Until Dawn

I lie next to him, my hand holding his, feeling the warmth of his plump fingers. I still say “plump,” even though the childlike baby fat that once adorned his frame has long since withered away—his small legs still steady, only able to stand, not walk. A simple turn needed his enormous focus—he’d lean entirely on his walker, my arm wrapped around his waist, his feet shuffling no more than three inches at a time. “Hold on,” I’d say, “Give me a second to get ready,” but he’d never wait for me.

"He’s lighter than a feather,” David, his caregiver, remarked with surprise after moving him from his mobility scooter to his bed with a single fluid movement. I knew then that my cousin had finally yielded control.

I lie next to him, my hand holding his, feeling the warmth of his plump fingers.  Twelve years ago, I lay alongside him for the first time. I was four years old, holding his three-month-old body in my arms, falling asleep to the sound of his tiny, labored breaths, my head resting against his thick, spongy curls.

Three hours ago, having lost the ability to use his lips and tongue to form words, he began to sound out a phrase, heaving shallow breaths between each letter, “I W-A-N-T T-O D-.” Knowing what came next, I met his next letter with his full sentence: “I want to die.”

We’d already discussed this. The doctors said it would take less than a week once he stopped eating. We would all have time. His mom. My mom. Me. Forget school. Forget rehabilitation. Forget everything. I would have time to just be with him.

I lie next to him, my hand holding his, feeling the warmth of his plump fingers. I once held his hand and cheered after he’d learned how to ride his bicycle without training wheels. Two years later, I held his hand and cheered after we made our way four icy Connecticut blocks back to my aunt’s house in the middle of a heavy snow, with Robert gripping a walking stick in one hand and my arm with the other. I watched his footing after every step, probing the sidewalk for any object that might cause a skid or a stumble. Not yet adjusted to planning for his disability, we’d gone outside to play in the snow without checking the weather.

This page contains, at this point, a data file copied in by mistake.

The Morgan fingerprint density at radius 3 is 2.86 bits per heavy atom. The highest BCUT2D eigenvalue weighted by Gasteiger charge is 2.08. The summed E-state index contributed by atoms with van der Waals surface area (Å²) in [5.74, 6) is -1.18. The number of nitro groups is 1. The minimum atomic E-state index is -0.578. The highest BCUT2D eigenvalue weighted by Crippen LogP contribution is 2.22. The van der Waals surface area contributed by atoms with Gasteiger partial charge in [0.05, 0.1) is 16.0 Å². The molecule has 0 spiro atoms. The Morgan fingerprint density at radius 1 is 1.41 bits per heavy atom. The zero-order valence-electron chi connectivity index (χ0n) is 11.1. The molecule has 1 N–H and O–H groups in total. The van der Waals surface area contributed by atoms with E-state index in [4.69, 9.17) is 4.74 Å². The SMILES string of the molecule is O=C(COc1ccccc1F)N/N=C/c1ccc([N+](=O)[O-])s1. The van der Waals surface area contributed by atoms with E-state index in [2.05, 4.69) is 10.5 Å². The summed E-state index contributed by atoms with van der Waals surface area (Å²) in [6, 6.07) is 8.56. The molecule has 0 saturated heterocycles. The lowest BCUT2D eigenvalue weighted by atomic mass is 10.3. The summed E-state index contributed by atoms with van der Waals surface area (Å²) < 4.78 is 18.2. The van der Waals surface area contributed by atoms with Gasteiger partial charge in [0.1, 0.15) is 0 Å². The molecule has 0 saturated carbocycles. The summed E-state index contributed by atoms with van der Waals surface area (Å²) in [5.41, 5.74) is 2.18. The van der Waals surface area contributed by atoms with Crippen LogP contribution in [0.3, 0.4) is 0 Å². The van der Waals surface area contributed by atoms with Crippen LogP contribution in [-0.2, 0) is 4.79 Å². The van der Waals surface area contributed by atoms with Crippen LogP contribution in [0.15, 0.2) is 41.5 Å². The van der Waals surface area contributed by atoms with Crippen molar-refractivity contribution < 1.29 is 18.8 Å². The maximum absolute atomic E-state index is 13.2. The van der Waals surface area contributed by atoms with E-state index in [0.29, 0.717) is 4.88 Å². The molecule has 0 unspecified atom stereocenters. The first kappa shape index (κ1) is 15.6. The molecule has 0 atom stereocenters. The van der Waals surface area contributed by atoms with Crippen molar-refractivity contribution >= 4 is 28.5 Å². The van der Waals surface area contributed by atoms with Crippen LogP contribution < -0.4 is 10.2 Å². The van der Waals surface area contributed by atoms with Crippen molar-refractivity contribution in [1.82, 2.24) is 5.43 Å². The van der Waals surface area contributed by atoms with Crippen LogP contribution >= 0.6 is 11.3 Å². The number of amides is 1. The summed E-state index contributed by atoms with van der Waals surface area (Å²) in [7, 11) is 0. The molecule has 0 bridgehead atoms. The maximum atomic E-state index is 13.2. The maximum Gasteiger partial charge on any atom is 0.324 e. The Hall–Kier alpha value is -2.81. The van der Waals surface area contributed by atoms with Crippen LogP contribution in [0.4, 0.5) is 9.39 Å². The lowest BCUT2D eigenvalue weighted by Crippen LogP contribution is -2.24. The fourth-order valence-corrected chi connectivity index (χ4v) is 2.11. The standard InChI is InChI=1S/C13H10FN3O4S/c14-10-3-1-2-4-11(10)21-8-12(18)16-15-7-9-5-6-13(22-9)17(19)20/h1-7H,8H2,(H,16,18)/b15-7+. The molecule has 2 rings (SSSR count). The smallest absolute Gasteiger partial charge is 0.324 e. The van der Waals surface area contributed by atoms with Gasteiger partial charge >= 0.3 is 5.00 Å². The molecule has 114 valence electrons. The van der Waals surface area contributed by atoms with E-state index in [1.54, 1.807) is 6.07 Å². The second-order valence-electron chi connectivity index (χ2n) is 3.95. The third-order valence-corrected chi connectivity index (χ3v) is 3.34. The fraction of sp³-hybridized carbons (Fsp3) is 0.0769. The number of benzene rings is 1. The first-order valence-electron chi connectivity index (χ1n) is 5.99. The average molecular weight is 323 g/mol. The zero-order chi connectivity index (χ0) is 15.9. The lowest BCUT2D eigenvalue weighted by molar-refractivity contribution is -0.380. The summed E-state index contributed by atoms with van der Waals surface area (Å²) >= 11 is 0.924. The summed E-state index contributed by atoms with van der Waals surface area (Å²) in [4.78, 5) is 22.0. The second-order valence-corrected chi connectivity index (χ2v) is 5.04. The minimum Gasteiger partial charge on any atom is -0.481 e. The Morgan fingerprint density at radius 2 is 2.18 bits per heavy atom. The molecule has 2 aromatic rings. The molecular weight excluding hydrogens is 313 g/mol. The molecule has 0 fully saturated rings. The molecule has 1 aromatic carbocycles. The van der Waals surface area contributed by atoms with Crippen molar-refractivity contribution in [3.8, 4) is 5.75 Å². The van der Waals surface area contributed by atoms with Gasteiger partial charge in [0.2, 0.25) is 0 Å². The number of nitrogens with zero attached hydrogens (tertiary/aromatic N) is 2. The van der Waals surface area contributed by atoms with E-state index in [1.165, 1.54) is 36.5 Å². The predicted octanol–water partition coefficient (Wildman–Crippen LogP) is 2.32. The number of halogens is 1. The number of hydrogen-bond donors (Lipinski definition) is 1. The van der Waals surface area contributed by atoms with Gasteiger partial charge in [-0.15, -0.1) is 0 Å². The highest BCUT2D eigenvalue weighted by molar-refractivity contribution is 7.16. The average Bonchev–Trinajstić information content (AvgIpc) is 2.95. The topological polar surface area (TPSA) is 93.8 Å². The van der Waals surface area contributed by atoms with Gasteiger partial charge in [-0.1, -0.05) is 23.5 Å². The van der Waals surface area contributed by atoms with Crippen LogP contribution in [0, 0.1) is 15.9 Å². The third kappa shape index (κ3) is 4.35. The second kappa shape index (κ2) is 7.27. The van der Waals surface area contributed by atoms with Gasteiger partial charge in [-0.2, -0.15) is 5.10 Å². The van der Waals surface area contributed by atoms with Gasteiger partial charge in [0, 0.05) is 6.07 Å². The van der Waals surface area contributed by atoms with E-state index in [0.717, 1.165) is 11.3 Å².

They’d discharged him from the hospital, and he was now at home again so he could spend his last days in comfort.

I lie next to him, my hand holding his, feeling the warmth of his plump fingers. For twelve years, Robert shared his imagination, his hopes and dreams. For twelve years, I’d practically raised him. He knew every secret I had but one: his mother told me that if she was pregnant again (and she really hoped she was), she wanted Robert to name his new sibling. After his caregivers transferred Robert to bed an hour ago, I sat down next to him and told him her secret.

I glanced at my watch, drew a dose of morphine into the nozzle, and eked it underneath his tongue.

Robert fell asleep. I followed.

And then I awakened, alone. How long does a body stay warm after death? I rolled out of bed and stumbled in the dark towards the door to wake my aunt, but I was quickly dragged back to bed by nausea. I didn’t know what to do next. I sat down next to Robert, my hand finding his, met with the unfamiliar chill of thin, boney fingers. I traced his palm with my fingers and leaned back, letting my head rest against his bedpost. 

Give me time.

Just a little more time. 

At least until dawn.

By Zahrah Abdulrauf

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